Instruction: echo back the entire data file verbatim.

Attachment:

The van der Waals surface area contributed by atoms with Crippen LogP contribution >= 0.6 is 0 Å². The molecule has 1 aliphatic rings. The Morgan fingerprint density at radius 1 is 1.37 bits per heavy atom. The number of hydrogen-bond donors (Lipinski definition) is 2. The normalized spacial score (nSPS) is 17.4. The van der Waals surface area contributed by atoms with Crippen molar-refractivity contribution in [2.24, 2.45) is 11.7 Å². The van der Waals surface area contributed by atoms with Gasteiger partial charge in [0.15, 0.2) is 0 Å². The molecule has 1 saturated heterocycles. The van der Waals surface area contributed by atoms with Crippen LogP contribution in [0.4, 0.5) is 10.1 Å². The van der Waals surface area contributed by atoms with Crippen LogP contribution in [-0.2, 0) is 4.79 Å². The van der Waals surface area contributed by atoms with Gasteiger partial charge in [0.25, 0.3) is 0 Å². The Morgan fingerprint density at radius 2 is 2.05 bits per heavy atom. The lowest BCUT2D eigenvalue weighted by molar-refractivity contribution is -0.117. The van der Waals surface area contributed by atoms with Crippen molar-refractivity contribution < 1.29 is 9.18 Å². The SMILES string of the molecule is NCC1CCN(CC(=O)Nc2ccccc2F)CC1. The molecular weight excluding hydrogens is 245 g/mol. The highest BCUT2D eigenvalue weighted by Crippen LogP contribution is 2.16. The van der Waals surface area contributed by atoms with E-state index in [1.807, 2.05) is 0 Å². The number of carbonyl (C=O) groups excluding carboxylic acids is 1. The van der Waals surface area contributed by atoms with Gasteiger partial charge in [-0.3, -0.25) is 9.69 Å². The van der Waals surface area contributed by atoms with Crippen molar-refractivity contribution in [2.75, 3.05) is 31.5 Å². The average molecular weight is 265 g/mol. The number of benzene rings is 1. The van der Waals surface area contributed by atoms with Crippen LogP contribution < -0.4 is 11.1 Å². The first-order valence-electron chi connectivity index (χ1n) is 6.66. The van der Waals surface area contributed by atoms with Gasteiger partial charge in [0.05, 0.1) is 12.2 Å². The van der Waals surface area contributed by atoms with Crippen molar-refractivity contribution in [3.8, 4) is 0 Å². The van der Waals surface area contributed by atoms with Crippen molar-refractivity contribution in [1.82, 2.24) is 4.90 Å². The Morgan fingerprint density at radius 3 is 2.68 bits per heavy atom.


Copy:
The van der Waals surface area contributed by atoms with Crippen LogP contribution >= 0.6 is 0 Å². The molecule has 1 aliphatic rings. The Morgan fingerprint density at radius 1 is 1.37 bits per heavy atom. The number of hydrogen-bond donors (Lipinski definition) is 2. The normalized spacial score (nSPS) is 17.4. The van der Waals surface area contributed by atoms with Crippen molar-refractivity contribution in [2.24, 2.45) is 11.7 Å². The van der Waals surface area contributed by atoms with Gasteiger partial charge in [0.15, 0.2) is 0 Å². The molecule has 1 saturated heterocycles. The van der Waals surface area contributed by atoms with Crippen LogP contribution in [0.4, 0.5) is 10.1 Å². The van der Waals surface area contributed by atoms with Crippen LogP contribution in [-0.2, 0) is 4.79 Å². The van der Waals surface area contributed by atoms with Gasteiger partial charge in [0.25, 0.3) is 0 Å². The Morgan fingerprint density at radius 2 is 2.05 bits per heavy atom. The lowest BCUT2D eigenvalue weighted by molar-refractivity contribution is -0.117. The van der Waals surface area contributed by atoms with Crippen molar-refractivity contribution < 1.29 is 9.18 Å². The SMILES string of the molecule is NCC1CCN(CC(=O)Nc2ccccc2F)CC1. The molecular weight excluding hydrogens is 245 g/mol. The highest BCUT2D eigenvalue weighted by Crippen LogP contribution is 2.16. The van der Waals surface area contributed by atoms with E-state index in [1.807, 2.05) is 0 Å². The number of carbonyl (C=O) groups excluding carboxylic acids is 1. The van der Waals surface area contributed by atoms with Gasteiger partial charge in [-0.3, -0.25) is 9.69 Å². The van der Waals surface area contributed by atoms with Crippen molar-refractivity contribution in [2.75, 3.05) is 31.5 Å². The average molecular weight is 265 g/mol. The number of benzene rings is 1. The van der Waals surface area contributed by atoms with Crippen LogP contribution < -0.4 is 11.1 Å². The first-order valence-electron chi connectivity index (χ1n) is 6.66. The van der Waals surface area contributed by atoms with Gasteiger partial charge in [0.05, 0.1) is 12.2 Å². The van der Waals surface area contributed by atoms with Crippen molar-refractivity contribution in [3.8, 4) is 0 Å². The van der Waals surface area contributed by atoms with Crippen molar-refractivity contribution in [1.82, 2.24) is 4.90 Å². The Morgan fingerprint density at radius 3 is 2.68 bits per heavy atom.